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Tito Puente does Mambo (The Early Years)

Tito Puente

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Album Review

Simply put, this collection of early Tito Puente sides recorded in the early 1950s is a collection of previously unreleased tunes from radio broadcasts for WABC in New York City on the Birdland Show. It includes early versions of his classics such as “Ran Kan Kan,” “Mambo Birdland,” “Mambo Diablo,” “Mambo Inn,” “Mambo City,” and “Barbaratiri.” In addition, there is a wildly exotic reading of the standard “Autumn Leaves” that Les Baxter would have killed to record, but as a Latin read on American jazz, it's irresistible for its atmosphere and expansive use of harmonics. It is also notable that these sides (nearly all first recorded for Tico), despite their somewhat dodgy fidelity, do swing wildly, thanks in part to the great conguero Mongo Santamaria helping to drive Puente’s signature rhythmic approach that made Afro-Cuban music so accessible to literally millions of listeners after his jump to Columbia. The only annoyance on this set is the continuous presence of the radio announcer, who introduces every cut but two, which Puente introduces. Certainly this is for the collector, but it’s also for the more casual fan who wants to hear the very rapid development of Puente’s music in the early '50s and its adaptation to American jazz as it met Afro-Cuban dance music.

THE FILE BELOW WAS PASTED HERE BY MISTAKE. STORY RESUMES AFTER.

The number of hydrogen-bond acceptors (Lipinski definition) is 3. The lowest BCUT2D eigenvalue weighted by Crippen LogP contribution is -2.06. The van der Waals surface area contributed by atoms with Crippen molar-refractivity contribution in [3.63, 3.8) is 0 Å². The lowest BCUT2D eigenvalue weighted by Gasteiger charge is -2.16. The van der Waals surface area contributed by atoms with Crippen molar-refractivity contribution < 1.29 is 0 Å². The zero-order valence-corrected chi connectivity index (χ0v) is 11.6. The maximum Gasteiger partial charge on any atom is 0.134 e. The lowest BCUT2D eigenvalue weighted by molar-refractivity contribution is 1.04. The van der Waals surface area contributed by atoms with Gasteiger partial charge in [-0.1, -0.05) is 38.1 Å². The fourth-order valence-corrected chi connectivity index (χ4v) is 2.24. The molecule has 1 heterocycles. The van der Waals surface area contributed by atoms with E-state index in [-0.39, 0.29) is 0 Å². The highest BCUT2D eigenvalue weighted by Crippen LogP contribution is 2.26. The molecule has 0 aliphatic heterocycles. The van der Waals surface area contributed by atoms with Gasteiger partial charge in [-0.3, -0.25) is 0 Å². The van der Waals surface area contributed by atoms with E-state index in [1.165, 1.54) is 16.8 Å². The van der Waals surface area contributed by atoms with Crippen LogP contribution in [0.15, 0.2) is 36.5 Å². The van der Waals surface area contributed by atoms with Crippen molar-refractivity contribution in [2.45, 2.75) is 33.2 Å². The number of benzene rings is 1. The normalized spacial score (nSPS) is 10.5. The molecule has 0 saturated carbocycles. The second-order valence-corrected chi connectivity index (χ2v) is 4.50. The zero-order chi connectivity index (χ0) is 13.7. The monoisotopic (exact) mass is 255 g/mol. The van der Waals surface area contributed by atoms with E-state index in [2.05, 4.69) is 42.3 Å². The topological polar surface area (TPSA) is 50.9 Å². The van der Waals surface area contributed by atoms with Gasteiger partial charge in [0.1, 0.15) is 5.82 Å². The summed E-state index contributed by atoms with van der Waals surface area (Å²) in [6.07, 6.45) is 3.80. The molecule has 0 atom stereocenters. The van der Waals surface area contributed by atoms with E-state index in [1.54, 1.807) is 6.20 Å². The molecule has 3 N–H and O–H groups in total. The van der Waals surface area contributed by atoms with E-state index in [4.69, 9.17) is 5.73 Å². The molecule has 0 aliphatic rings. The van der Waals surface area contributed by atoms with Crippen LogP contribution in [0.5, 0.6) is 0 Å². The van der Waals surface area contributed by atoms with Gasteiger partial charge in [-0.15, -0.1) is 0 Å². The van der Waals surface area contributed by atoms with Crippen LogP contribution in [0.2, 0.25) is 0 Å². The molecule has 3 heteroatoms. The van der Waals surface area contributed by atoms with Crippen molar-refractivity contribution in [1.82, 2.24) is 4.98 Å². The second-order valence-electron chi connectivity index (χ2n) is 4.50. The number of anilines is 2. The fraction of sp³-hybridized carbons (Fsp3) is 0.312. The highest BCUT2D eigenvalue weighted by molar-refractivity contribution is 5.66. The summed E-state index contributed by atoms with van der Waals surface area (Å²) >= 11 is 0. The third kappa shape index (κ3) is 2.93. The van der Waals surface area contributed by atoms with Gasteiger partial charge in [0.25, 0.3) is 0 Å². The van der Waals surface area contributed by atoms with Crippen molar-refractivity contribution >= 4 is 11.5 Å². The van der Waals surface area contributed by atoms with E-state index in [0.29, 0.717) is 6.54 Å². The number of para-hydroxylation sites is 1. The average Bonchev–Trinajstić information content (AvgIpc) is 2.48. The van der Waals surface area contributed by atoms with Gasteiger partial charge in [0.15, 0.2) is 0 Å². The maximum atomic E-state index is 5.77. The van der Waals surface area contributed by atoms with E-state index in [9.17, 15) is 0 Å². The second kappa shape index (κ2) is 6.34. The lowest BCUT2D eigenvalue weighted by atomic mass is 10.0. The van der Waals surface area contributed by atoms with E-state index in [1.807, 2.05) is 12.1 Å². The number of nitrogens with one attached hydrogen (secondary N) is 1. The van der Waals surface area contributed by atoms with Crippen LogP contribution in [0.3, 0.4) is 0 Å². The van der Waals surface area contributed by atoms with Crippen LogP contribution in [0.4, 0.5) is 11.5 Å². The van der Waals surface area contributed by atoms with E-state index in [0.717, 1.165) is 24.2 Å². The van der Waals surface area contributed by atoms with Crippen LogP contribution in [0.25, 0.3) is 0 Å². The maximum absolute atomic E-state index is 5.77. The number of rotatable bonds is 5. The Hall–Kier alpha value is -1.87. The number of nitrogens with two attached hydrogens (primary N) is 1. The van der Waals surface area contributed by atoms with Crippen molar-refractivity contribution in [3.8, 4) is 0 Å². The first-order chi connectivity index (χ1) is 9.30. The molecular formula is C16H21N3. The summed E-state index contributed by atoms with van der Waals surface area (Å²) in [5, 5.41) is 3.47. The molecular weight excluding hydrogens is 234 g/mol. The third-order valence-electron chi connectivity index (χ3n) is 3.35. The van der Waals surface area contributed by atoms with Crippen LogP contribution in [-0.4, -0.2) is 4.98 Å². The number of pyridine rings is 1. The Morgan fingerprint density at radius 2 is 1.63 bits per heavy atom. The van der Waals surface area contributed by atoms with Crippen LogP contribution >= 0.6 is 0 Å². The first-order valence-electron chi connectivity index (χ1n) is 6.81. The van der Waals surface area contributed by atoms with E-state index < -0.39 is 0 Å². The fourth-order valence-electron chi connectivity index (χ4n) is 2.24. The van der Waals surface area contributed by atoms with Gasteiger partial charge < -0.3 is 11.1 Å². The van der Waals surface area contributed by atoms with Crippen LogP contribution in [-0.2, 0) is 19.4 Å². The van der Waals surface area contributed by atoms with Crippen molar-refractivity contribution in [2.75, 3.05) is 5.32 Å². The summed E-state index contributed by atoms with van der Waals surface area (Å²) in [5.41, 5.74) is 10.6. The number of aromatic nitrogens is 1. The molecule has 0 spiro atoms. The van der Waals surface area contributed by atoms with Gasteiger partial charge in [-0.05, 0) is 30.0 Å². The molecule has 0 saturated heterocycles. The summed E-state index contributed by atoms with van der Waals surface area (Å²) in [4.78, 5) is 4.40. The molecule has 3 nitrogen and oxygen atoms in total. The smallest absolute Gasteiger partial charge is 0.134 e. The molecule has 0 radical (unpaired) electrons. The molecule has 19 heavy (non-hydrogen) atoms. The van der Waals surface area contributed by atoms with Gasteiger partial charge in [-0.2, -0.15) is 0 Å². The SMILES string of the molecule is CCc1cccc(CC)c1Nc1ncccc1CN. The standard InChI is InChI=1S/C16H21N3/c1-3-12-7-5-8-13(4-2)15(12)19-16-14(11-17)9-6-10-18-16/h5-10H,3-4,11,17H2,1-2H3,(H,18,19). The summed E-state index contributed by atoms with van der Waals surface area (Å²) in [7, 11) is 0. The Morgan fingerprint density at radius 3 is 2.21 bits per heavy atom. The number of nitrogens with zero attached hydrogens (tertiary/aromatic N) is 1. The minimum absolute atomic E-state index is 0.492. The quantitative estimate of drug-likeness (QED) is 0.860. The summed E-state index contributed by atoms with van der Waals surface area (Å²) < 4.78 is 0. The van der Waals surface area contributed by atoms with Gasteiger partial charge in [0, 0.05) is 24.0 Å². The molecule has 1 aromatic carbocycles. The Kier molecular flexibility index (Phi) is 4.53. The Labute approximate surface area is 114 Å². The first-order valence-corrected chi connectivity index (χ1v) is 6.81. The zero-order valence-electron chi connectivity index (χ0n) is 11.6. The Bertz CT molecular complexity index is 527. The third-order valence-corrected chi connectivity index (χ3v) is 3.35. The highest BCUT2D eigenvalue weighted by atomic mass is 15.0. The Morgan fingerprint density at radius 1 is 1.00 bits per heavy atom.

Born: 20 April 1923 in New York, NY

Genre: Salsa and Tropical

Years Active: '40s, '50s, '60s, '70s, '80s, '90s, '00s

By virtue of his warm, flamboyant stage manner, longevity, constant touring, and appearances in the mass media, Tito Puente is probably the most beloved symbol of Latin jazz. But more than that, Puente managed to keep his music remarkably fresh over the decades; as a timbales virtuoso, he combined mastery over every rhythmic nuance with old-fashioned showmanship — watching his eyes bug out when taking a dynamic solo was one of the great treats for Latin jazz fans. A trained musician, he was...
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